The following is a translation of selected excerpts from the article.} {1}

Coordination and Promotion of Military-civilian Integration and the
“One Belt and One Road”

April 25, 2017

Red Flag Manuscript

By Shen Yanxin

The strategy issue is a fundamental issue for a political party and a country. General Secretary Xi Jinping pointed out that “military-civilian integration is a national strategy that concerns the overall security and development of our country. It is a move to rejuvenate the nation as well as a strategy for strengthening the military.” Promoting military-civilian integration and strengthening the military through technology “must be coordinated within the overall national strategic layout in line with the national strategic plan.” “The construction of the ‘One Belt and One Road’ is also a major strategic decision that the Party’s Central Committee made. Both are part of the national strategy. It is a topic worthy of in-depth research on how to ensure that both the strategic military-civilian integration and the “One Belt and One Road” work hand in hand to achieve coordinated progress and mutual reinforcement.

I. With “One Belt and One Road,” the military-civilian integration has made significant progress.

“Defense technology and munitions are the focus of the military-civilian integration, as well as an important indicator for measuring the level of military-civilian integration.” {2} The implementation of the “One Belt and One Road” initiative has pushed forward military technology exchanges and cooperation between China and the countries along the route so that the integration takes place on a larger scale, at a higher level, and goes deeper. The national defense technology industry is a natural carrier for military-civilian integration. So far, with the promotion of the “One Belt and One Road,” international exchange and cooperation in the national defense technology industry have achieved important results.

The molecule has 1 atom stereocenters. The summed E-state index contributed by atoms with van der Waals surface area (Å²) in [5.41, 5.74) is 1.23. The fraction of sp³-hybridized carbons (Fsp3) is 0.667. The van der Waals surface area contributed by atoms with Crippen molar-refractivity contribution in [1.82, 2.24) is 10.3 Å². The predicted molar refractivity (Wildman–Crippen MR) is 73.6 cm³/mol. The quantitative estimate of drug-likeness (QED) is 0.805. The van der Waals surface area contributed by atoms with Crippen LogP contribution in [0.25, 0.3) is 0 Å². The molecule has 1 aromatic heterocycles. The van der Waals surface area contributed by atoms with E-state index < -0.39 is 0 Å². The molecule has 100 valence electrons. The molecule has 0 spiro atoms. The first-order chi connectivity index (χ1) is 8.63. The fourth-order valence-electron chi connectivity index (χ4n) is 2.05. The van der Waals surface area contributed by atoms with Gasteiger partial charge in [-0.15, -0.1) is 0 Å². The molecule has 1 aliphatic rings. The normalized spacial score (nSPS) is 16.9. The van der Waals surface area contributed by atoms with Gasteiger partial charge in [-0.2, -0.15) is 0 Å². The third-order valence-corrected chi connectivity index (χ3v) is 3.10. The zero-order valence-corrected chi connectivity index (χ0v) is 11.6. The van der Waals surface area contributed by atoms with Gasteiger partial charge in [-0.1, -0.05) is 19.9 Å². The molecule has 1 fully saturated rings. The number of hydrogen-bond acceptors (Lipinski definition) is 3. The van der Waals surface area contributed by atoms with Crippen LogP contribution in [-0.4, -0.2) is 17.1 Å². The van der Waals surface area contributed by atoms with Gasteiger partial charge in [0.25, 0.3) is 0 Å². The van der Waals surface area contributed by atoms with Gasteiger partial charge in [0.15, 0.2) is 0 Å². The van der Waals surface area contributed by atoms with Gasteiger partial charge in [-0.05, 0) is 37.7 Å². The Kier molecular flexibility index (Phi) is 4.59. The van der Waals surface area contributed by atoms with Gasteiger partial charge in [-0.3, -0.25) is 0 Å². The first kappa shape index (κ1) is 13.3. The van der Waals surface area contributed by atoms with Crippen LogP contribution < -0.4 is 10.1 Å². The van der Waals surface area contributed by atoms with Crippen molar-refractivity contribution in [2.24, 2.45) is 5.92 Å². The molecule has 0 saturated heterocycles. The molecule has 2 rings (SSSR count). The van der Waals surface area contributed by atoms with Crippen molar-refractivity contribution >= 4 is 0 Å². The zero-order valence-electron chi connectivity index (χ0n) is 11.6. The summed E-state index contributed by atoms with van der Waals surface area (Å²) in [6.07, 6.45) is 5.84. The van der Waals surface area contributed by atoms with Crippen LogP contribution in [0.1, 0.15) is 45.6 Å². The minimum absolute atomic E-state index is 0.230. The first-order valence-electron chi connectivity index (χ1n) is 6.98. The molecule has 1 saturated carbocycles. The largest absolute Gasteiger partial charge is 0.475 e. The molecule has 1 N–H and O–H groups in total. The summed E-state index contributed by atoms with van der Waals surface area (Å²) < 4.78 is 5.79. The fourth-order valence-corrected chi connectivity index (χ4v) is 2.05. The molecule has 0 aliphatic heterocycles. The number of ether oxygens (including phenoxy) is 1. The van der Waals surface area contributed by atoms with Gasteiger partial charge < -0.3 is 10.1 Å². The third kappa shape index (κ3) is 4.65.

International cooperation in the field of nuclear technology has also deepened. At present, “nuclear power” has become the representative “business card” of China, just like the “high-speed rail.” Since the launch of the “One Belt and One Road” initiative, China’s nuclear power technology has seen steady breakthroughs. Statistics show that among the countries and regions along the “One Belt and One Road,” in addition to China, there are 19 countries and regions already equipped with nuclear power and more than 20 countries and regions are planning to develop nuclear power. China has already signed cooperation agreements with Argentina, Brazil, Egypt, Saudi Arabia, South Africa, the United Kingdom, France, Jordan, Armenia, and other countries. It is estimated that a total of 240 nuclear power units will be built by 2030, 80 percent of which will be built in the neighboring countries along the “One Belt and One Road.” China alone is striving to build about 30 nuclear power units in the countries along the “One Belt and One Road” by 2030.